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Man Of Steel's Alternate Ending Could Have Changed Everything

Man of Steel by any other ending may have been less controversial. 

When Warner Bros. and DC Entertainment unleashed director Zack Snyder's Man of Steel unto the world in June 2013, Superman fans were ... surprised. While some found fault with the film's stop-and-start pacing, its arguably joyless tone, and the general lack of fun that's often associated with comic book movies, the frequent, excessive violence is what had many viewers squirming in their seats. The biggest jaw-dropper of Man of Steel? Its ending, which found Superman (played by the dashing Henry Cavill) being forced to kill General Zod (Michael Shannon), the Kryptonian who wanted to reform Earth into a new Krypton and serve as its ruler. 

The ending of Man of Steel was highly divisive — with some feeling that it was "ridiculous," others arguing that worked against Superman's morals, and some stating that it actually made sense in the grand scheme. But the movie could have ended another way.

During a Comic-Con@Home panel held on Saturday, July 25, 2020, Man of Steel screenwriter David S. Goyer spoke about the film's alternate ending, in which Clark Kent didn't kill General Zod. That ending was meant to serve as a backup in case Goyer and Snyder didn't want to go through with having Superman commit murder.  

"The idea was that Superman would — there was one of those sort of cryopods on the ship that ends up becoming the Fortress of Solitude that he's able to put Zod back into and then throw out into space," Goyer told the panel's host, Backstory Magazine publisher Jeff Goldsmith.

He then admitted that "maybe some people would've been happier" with the alternate ending of Man of Steel, which could have significantly altered the public perception of the film. However, there's an important reason why Goyer and Snyder didn't play it safe. As Goyer explained, "It felt like a cop-out for the story that we were telling."

This wasn't the only scene that didn't make it into the theatrical cut of Man of Steel. Goyer also shared that he wrote a scene in which a young Clark and his adoptive father Jonathan Kent (Kevin Costner) go hunting. This would have, according to Goyer, foreshadowed Superman's murder of General Zod — which he didn't do willingly.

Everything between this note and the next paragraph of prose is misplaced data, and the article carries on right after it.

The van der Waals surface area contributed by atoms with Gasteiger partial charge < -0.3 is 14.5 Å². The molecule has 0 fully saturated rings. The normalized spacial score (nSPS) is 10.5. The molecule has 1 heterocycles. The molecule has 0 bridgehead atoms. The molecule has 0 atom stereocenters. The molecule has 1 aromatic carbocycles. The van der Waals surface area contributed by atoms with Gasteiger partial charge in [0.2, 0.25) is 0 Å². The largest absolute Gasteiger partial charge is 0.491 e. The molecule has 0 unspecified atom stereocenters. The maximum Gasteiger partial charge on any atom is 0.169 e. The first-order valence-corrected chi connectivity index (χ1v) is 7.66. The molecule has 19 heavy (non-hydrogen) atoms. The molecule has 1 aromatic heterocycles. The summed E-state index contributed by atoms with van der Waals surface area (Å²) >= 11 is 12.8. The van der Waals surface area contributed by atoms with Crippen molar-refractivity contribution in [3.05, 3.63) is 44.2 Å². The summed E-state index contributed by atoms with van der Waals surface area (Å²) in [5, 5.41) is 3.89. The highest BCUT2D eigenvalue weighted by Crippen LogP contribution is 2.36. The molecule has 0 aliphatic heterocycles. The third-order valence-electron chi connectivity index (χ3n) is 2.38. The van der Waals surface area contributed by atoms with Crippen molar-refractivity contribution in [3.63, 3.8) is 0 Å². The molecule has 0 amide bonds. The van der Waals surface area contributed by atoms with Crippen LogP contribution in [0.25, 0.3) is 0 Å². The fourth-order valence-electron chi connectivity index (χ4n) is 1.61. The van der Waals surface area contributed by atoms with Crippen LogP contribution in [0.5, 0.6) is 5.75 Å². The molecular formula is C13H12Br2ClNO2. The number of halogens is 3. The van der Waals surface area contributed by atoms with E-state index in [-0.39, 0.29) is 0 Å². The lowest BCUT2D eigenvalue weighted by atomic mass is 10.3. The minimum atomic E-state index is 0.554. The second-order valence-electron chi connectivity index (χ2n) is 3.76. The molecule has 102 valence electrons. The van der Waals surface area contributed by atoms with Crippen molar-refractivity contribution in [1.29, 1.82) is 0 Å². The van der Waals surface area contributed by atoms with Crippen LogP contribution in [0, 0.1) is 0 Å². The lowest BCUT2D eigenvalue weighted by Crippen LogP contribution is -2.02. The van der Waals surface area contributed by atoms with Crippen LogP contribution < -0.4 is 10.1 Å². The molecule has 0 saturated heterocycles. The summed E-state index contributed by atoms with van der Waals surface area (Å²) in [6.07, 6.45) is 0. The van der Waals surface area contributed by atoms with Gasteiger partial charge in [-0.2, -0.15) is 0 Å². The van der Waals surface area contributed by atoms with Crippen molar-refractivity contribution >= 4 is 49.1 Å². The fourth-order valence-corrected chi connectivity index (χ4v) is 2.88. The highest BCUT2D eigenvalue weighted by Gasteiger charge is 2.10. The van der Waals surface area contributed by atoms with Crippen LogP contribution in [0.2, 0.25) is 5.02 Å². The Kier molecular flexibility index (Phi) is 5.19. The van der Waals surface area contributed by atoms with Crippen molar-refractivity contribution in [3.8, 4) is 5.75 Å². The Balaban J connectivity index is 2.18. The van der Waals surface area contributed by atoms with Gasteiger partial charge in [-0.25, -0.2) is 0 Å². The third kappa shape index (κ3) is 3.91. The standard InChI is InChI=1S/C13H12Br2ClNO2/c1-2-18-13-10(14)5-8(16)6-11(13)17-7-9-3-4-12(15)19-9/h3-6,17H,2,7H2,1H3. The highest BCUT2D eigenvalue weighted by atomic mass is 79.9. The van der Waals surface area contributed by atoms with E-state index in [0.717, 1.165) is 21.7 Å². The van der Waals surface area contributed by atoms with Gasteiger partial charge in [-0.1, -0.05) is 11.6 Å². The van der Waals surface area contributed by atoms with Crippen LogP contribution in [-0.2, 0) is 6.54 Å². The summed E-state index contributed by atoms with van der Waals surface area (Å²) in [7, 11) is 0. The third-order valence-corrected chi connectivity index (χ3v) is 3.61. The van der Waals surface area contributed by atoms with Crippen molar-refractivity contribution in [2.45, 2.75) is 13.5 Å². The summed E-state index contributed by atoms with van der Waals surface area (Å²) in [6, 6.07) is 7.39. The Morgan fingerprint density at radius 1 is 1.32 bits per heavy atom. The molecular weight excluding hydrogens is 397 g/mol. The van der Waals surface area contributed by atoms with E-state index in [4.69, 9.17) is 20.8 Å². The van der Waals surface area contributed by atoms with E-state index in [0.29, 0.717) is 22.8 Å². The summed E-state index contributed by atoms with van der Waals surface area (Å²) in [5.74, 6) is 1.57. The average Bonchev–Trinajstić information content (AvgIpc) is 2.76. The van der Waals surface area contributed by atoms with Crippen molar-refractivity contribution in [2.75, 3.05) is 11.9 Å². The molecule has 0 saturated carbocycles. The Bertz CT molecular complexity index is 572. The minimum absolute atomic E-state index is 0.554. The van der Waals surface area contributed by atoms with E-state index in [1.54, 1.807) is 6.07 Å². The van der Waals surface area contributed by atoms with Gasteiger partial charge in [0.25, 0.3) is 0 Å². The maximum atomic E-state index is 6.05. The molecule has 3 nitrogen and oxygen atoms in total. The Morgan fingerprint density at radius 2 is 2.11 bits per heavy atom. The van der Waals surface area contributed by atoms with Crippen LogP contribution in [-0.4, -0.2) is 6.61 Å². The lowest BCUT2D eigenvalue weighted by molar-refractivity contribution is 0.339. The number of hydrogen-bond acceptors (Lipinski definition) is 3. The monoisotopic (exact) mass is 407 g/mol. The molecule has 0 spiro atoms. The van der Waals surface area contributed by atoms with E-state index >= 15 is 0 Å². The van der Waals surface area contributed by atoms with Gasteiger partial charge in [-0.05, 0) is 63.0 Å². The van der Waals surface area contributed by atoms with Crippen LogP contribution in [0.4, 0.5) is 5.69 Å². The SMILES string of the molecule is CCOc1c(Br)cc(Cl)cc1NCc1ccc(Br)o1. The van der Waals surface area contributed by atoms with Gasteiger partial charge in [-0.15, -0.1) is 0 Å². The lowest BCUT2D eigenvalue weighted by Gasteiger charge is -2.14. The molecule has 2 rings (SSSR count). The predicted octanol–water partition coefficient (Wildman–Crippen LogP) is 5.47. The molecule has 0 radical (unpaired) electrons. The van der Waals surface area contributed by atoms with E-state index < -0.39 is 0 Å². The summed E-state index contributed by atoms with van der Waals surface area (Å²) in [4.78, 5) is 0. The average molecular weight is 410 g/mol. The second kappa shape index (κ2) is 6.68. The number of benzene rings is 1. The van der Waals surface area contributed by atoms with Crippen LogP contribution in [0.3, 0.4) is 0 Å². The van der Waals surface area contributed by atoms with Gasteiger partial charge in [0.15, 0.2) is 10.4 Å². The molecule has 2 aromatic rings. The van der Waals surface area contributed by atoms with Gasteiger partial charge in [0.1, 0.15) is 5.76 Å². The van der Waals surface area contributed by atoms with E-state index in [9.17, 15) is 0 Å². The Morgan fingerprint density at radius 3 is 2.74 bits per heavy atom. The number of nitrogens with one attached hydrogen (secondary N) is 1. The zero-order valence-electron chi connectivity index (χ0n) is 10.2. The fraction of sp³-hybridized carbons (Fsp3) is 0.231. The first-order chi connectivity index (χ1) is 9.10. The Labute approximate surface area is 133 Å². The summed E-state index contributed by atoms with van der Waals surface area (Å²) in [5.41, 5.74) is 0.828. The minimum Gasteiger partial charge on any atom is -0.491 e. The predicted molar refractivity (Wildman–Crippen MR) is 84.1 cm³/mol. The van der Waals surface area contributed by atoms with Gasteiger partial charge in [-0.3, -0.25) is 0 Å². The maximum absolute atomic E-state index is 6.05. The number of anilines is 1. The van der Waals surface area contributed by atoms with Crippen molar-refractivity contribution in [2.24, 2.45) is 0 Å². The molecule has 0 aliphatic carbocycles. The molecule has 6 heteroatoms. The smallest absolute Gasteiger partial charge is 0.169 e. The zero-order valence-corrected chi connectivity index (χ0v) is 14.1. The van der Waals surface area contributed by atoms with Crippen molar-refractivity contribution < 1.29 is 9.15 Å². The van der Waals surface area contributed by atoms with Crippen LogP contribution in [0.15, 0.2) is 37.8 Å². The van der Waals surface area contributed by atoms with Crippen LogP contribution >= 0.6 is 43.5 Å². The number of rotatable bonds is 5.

"Ironically, there was a scene we wrote that didn't get filmed, in which Jonathan takes young Clark hunting and they kill a deer, and young Clark is just gutted by the act," said Goyer. "Jonathan says, 'It's a powerful thing to take a life, even if you're forced to take a life.' That was a scene that didn't make it into the final movie. We never filmed it."

Christopher Nolan initially rejected Man of Steel's ending

Goyer and Snyder were in agreement that Superman should go through with snapping Zod's neck at the end of Man of Steel, even though it went against the hero's "no killing" rule. However, one key member of the film's team had a tough time getting on board: Christopher Nolan, who produced Man of Steel. Speaking with Empire Magazine in June 2013 (via Huffington Post), Goyer dished on Nolan's initial disagreement. 

"Killing Zod was a big thing, and that was something [about which] Chris Nolan originally said, 'There's no way you can do this," said Goyer, detailing that when he and Snyder came up with the idea of Superman being forced to murder Zod rather than doing it out of his own volition, things fell into place. "We said, 'But what if he didn't have a choice?' Originally, Chris didn't even want to let us try to write it. Zack and I said, 'We think we can figure out a way that you'll buy it.' [...] I wrote the scene and I gave it to Chris and he said, 'Okay, you convinced me. I buy it.'"

And that's the way the comic book movie cookie crumbled. 

Back on the Comic-Con@Home panel, Goyer said that Superman's murder of Zod in Man of Steel was meant to establish his no-kill rule from that point forward within the DC cinematic universe. "He was in this terrible position, and then afterwards, he vowed that he could never do it again," the screenwriter said. "It didn't come out of anger — he was forced into it — but that was the one."